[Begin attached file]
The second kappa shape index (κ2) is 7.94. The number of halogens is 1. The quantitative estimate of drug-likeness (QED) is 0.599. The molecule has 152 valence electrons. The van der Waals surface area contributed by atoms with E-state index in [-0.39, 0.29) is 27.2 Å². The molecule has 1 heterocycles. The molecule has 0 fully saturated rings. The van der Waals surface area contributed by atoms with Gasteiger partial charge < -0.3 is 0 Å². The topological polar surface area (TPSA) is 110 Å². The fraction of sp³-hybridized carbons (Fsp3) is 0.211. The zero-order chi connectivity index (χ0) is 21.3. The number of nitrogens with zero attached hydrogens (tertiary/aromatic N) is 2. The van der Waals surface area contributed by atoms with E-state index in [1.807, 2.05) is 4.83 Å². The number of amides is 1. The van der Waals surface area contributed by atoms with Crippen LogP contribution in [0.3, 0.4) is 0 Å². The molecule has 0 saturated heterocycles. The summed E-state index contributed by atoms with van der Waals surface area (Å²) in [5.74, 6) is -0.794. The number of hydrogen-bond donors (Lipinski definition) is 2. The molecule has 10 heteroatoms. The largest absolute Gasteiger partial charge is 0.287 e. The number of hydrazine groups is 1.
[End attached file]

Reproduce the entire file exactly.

The second kappa shape index (κ2) is 7.94. The number of halogens is 1. The quantitative estimate of drug-likeness (QED) is 0.599. The molecule has 152 valence electrons. The van der Waals surface area contributed by atoms with E-state index in [-0.39, 0.29) is 27.2 Å². The molecule has 1 heterocycles. The molecule has 0 fully saturated rings. The van der Waals surface area contributed by atoms with Gasteiger partial charge < -0.3 is 0 Å². The topological polar surface area (TPSA) is 110 Å². The fraction of sp³-hybridized carbons (Fsp3) is 0.211. The zero-order chi connectivity index (χ0) is 21.3. The number of nitrogens with zero attached hydrogens (tertiary/aromatic N) is 2. The van der Waals surface area contributed by atoms with E-state index in [1.807, 2.05) is 4.83 Å². The number of amides is 1. The van der Waals surface area contributed by atoms with Crippen LogP contribution in [0.3, 0.4) is 0 Å². The molecule has 0 saturated heterocycles. The summed E-state index contributed by atoms with van der Waals surface area (Å²) in [5.74, 6) is -0.794. The number of hydrogen-bond donors (Lipinski definition) is 2. The molecule has 10 heteroatoms. The largest absolute Gasteiger partial charge is 0.287 e. The number of hydrazine groups is 1.